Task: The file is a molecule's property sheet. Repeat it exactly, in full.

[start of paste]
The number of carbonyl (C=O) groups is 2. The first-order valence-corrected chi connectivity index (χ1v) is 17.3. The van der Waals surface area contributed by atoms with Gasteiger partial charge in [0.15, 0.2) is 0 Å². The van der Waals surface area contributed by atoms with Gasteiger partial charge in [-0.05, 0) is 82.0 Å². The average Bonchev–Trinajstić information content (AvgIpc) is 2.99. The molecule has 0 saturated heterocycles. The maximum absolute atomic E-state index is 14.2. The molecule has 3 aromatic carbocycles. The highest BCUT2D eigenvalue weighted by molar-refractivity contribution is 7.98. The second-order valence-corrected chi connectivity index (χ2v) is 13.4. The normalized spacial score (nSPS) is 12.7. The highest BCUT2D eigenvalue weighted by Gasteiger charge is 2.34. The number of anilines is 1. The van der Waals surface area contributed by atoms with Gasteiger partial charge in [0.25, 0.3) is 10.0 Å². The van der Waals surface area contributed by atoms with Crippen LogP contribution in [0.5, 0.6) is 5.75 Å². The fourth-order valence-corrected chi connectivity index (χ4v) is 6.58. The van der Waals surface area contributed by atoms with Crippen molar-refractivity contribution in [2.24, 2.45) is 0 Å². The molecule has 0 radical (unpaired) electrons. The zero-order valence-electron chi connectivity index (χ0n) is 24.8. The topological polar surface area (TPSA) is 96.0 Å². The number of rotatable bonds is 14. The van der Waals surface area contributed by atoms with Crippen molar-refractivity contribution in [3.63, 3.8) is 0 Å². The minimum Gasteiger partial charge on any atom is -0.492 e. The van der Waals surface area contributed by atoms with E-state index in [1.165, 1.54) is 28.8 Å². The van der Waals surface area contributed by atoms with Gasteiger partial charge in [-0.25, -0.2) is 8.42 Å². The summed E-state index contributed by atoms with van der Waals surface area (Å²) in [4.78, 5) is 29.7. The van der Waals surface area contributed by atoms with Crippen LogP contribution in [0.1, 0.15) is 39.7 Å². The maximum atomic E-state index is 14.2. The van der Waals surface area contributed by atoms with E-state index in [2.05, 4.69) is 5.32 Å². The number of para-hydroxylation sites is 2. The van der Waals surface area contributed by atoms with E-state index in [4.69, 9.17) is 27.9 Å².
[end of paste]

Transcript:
The number of carbonyl (C=O) groups is 2. The first-order valence-corrected chi connectivity index (χ1v) is 17.3. The van der Waals surface area contributed by atoms with Gasteiger partial charge in [0.15, 0.2) is 0 Å². The van der Waals surface area contributed by atoms with Gasteiger partial charge in [-0.05, 0) is 82.0 Å². The average Bonchev–Trinajstić information content (AvgIpc) is 2.99. The molecule has 0 saturated heterocycles. The maximum absolute atomic E-state index is 14.2. The molecule has 3 aromatic carbocycles. The highest BCUT2D eigenvalue weighted by molar-refractivity contribution is 7.98. The second-order valence-corrected chi connectivity index (χ2v) is 13.4. The normalized spacial score (nSPS) is 12.7. The highest BCUT2D eigenvalue weighted by Gasteiger charge is 2.34. The number of anilines is 1. The van der Waals surface area contributed by atoms with Gasteiger partial charge in [0.25, 0.3) is 10.0 Å². The van der Waals surface area contributed by atoms with Crippen LogP contribution in [0.5, 0.6) is 5.75 Å². The fourth-order valence-corrected chi connectivity index (χ4v) is 6.58. The van der Waals surface area contributed by atoms with Crippen molar-refractivity contribution in [2.24, 2.45) is 0 Å². The molecule has 0 radical (unpaired) electrons. The zero-order valence-electron chi connectivity index (χ0n) is 24.8. The topological polar surface area (TPSA) is 96.0 Å². The number of rotatable bonds is 14. The van der Waals surface area contributed by atoms with Crippen molar-refractivity contribution in [3.63, 3.8) is 0 Å². The minimum Gasteiger partial charge on any atom is -0.492 e. The van der Waals surface area contributed by atoms with E-state index in [1.165, 1.54) is 28.8 Å². The van der Waals surface area contributed by atoms with Gasteiger partial charge in [-0.25, -0.2) is 8.42 Å². The summed E-state index contributed by atoms with van der Waals surface area (Å²) in [4.78, 5) is 29.7. The van der Waals surface area contributed by atoms with Crippen LogP contribution in [0.1, 0.15) is 39.7 Å². The maximum atomic E-state index is 14.2. The van der Waals surface area contributed by atoms with E-state index in [2.05, 4.69) is 5.32 Å². The number of para-hydroxylation sites is 2. The van der Waals surface area contributed by atoms with E-state index in [4.69, 9.17) is 27.9 Å².